- Date published:
11:17 am, September 3rd, 2015 - 70 comments
Categories: business, capitalism, class war, im/migration, john key, Syria - Tags: danyl mclauchlan, market forces, refugee crisis, rosemary macleod
Rosemary McLeod has an excellent piece in stuff this morning. Partly it laments the travesty of the flag process, but it transitions into a general take on market forces:
We are sold market forces, and their friend branding, as rational things and therefore good. And with them comes that awesome thing, the printed business mission statement. You see it everywhere, stuck to the office wall while staff beneath it yawn and pick their noses.
Well, market forces made little kids chimney sweeps in the 19th century, because they’d work 15-hour days for next to nothing, and if they dropped dead it didn’t matter. Market forces had women crawling through mines half-naked to drag out the coal, and yet more tots employed to open and shut trap doors for the loaded coal carts.
Women were cheap labour. Even hookers earned peanuts, because there were so many desperate competitors. Starvation is a great motivator, as well as a great market force I dare say.
I’m on a roll now. Market forces had yet more small children crawling under giant looms in factories, untangling threads and gathering the falling lint while the machines whirred above them and they breathed in the dust that would eventually kill them. Kids were disposable. When they died there were lots of new ones.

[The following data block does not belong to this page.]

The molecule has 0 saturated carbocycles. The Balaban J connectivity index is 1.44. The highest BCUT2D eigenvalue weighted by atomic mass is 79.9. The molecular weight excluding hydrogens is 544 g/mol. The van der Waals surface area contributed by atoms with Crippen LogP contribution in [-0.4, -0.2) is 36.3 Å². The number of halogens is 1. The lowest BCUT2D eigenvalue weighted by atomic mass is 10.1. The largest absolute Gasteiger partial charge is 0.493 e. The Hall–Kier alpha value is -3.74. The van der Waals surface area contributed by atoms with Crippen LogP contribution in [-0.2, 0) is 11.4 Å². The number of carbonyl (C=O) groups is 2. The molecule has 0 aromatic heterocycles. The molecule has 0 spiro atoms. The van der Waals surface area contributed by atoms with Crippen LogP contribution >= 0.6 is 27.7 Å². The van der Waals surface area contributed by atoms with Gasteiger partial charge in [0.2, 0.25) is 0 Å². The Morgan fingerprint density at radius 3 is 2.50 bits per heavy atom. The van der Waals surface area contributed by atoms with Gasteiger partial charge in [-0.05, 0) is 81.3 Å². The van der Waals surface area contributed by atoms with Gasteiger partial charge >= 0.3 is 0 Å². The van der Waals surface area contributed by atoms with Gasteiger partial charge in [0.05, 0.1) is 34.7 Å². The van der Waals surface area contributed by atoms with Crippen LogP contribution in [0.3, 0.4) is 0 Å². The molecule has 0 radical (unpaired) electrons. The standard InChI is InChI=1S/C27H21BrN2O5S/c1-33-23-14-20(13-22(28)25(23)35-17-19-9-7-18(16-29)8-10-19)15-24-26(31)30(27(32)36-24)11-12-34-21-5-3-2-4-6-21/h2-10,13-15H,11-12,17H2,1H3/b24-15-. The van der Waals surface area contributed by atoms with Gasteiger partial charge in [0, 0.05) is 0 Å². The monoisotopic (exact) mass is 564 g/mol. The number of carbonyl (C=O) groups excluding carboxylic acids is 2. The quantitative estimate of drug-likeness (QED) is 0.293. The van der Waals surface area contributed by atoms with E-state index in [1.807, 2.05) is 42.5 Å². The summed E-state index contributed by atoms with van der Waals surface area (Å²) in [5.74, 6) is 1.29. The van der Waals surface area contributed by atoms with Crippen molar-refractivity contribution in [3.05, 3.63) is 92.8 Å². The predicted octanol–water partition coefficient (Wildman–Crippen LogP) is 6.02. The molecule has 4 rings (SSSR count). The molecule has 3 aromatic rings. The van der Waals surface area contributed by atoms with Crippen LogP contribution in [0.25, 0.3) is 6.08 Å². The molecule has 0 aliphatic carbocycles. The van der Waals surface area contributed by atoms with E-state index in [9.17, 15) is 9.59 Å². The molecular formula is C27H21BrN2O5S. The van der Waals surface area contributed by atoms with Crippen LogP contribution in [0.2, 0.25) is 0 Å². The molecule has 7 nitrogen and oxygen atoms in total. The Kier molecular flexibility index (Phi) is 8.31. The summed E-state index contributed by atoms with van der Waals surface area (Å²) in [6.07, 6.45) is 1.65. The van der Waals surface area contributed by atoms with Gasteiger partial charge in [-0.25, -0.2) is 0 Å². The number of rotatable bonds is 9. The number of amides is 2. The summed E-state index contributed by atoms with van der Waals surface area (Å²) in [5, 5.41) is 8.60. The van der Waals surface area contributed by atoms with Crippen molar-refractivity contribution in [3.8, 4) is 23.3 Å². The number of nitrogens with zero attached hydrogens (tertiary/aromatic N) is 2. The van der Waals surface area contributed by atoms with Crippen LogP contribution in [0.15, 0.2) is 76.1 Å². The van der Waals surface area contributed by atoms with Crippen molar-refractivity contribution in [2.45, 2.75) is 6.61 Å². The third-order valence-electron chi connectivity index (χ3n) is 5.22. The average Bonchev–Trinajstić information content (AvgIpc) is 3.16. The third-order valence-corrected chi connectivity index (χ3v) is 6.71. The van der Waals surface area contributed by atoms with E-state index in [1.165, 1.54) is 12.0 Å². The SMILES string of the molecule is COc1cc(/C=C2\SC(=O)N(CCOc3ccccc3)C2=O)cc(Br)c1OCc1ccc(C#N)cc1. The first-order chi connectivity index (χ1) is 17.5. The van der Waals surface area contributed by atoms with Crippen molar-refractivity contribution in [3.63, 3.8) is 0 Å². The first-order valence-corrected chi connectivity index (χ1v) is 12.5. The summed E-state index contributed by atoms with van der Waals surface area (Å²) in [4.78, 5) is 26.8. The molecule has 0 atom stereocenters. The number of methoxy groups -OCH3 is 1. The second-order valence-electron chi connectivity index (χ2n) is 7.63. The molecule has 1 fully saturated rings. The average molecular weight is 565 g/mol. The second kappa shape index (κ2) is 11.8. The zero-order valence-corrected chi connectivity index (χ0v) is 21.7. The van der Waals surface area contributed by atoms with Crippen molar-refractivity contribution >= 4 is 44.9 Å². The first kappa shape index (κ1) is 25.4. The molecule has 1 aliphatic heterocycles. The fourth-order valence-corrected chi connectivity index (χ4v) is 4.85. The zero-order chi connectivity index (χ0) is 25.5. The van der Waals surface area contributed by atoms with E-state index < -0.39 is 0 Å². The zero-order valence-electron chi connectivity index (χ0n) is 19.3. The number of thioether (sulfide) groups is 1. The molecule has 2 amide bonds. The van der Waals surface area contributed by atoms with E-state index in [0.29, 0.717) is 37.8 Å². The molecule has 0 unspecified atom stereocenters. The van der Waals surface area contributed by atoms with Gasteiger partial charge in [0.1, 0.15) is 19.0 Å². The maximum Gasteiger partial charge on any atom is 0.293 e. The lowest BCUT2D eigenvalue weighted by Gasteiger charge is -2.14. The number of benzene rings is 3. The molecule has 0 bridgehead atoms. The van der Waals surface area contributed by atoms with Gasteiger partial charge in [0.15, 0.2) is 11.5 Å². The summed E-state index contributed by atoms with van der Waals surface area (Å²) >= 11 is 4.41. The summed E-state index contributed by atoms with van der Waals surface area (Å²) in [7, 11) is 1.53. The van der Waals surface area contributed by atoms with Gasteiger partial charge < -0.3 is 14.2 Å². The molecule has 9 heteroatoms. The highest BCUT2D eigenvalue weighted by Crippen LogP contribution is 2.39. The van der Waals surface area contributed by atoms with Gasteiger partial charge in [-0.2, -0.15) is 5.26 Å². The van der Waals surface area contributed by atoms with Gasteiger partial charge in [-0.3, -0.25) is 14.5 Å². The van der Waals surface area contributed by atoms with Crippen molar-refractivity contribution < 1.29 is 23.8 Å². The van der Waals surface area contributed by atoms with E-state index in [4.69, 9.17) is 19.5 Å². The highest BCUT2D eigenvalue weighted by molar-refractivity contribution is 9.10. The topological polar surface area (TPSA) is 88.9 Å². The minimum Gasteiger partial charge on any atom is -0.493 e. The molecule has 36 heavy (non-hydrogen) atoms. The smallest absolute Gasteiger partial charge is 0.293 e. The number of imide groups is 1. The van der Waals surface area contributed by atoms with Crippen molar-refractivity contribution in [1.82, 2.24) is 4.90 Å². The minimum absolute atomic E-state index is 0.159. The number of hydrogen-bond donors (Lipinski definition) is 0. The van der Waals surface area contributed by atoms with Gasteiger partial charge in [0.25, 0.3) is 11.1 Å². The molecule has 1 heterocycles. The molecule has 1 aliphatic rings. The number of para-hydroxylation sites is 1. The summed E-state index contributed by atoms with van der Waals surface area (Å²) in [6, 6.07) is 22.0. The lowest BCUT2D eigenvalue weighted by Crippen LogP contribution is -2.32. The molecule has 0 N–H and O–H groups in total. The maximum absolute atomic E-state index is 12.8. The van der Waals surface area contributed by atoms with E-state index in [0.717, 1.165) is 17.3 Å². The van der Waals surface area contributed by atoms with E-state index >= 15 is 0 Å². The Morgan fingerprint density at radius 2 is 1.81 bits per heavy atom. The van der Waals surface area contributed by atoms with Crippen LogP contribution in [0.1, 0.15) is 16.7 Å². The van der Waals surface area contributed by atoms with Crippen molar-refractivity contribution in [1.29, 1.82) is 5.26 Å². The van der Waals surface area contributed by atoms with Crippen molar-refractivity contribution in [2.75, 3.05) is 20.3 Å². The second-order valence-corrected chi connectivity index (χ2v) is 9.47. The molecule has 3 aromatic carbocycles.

Market forces had industrial cities swathed in toxic fog, and poisoned waterways with aniline dyes. They sent the poor from villages and countryside into cities to sell their labour, and die just as poor as they ever were. And this was all a fine thing, because it made a few people incredibly rich. That was a good idea, I can’t remember why. And then trade unions were invented. Briefly.
A pretty fair summary. In a searing piece at Dimpost today, Danyl Mclauchlan takes the refugee disaster and market forces straight to Key:
Key’s mother was a refugee from the Nazis though, and you’d think that if any politician could see the virtue of giving these families a new chance on the other side of the world and to sell that to the public it’d be him. But Key didn’t get to where he is today by empathising with and helping helpless people, even though he’s ultimately only here because someone else did that for his family. His instincts are to help those who can help him and then extract maximal benefits from the exchange. And this mentality works for him personally, obviously, but it points to the nihilism in the dark heart of the transactional politics Key is such a master of: impoverished refugees have nothing to offer him, so they get nothing.
Is this our New Zealand?
Which of these four flag designs do you feel best represent our refusal to help refugees?
— Su Yin Khoo (@ksuyin) September 2, 2015
The Two John Keys on refugees: pic.twitter.com/TFlVEUqL68
— Bryce Edwards (@bryce_edwards) September 2, 2015